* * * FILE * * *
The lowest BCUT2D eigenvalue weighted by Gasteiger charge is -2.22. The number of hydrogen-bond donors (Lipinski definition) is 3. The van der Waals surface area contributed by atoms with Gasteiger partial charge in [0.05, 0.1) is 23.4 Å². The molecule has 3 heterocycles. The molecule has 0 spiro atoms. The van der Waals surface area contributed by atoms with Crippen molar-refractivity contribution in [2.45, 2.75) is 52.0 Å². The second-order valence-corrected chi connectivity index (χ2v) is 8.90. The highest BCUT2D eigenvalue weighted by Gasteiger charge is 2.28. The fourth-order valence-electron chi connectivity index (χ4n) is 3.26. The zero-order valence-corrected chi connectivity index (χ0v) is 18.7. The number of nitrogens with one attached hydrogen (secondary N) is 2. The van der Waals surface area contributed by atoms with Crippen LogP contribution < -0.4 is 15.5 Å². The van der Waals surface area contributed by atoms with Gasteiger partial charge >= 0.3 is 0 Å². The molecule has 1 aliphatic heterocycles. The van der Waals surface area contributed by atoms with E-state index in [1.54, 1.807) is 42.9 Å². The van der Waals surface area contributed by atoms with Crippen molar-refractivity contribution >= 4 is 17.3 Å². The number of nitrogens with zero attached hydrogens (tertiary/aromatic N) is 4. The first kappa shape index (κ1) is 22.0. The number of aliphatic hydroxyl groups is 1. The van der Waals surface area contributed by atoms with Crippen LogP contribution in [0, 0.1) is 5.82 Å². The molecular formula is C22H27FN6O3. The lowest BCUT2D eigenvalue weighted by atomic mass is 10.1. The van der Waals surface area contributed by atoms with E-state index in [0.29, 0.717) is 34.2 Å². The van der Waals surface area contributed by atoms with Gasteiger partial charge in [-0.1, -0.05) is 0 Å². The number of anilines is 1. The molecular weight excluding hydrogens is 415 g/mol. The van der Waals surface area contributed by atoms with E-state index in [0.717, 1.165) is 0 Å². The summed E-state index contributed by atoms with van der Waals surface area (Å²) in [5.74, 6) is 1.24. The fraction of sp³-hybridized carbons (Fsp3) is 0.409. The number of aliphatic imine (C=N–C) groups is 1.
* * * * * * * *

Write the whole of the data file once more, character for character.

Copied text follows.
The lowest BCUT2D eigenvalue weighted by Gasteiger charge is -2.22. The number of hydrogen-bond donors (Lipinski definition) is 3. The van der Waals surface area contributed by atoms with Gasteiger partial charge in [0.05, 0.1) is 23.4 Å². The molecule has 3 heterocycles. The molecule has 0 spiro atoms. The van der Waals surface area contributed by atoms with Crippen molar-refractivity contribution in [2.45, 2.75) is 52.0 Å². The second-order valence-corrected chi connectivity index (χ2v) is 8.90. The highest BCUT2D eigenvalue weighted by Gasteiger charge is 2.28. The fourth-order valence-electron chi connectivity index (χ4n) is 3.26. The zero-order valence-corrected chi connectivity index (χ0v) is 18.7. The number of nitrogens with one attached hydrogen (secondary N) is 2. The van der Waals surface area contributed by atoms with Crippen LogP contribution < -0.4 is 15.5 Å². The van der Waals surface area contributed by atoms with Gasteiger partial charge >= 0.3 is 0 Å². The molecule has 1 aliphatic heterocycles. The van der Waals surface area contributed by atoms with E-state index in [1.54, 1.807) is 42.9 Å². The van der Waals surface area contributed by atoms with Crippen molar-refractivity contribution >= 4 is 17.3 Å². The number of nitrogens with zero attached hydrogens (tertiary/aromatic N) is 4. The first kappa shape index (κ1) is 22.0. The number of aliphatic hydroxyl groups is 1. The van der Waals surface area contributed by atoms with Crippen LogP contribution in [0, 0.1) is 5.82 Å². The molecular formula is C22H27FN6O3. The lowest BCUT2D eigenvalue weighted by atomic mass is 10.1. The van der Waals surface area contributed by atoms with E-state index in [0.29, 0.717) is 34.2 Å². The van der Waals surface area contributed by atoms with Gasteiger partial charge in [-0.1, -0.05) is 0 Å². The number of anilines is 1. The molecular weight excluding hydrogens is 415 g/mol. The van der Waals surface area contributed by atoms with E-state index in [0.717, 1.165) is 0 Å². The summed E-state index contributed by atoms with van der Waals surface area (Å²) in [5.74, 6) is 1.24. The fraction of sp³-hybridized carbons (Fsp3) is 0.409. The number of aliphatic imine (C=N–C) groups is 1.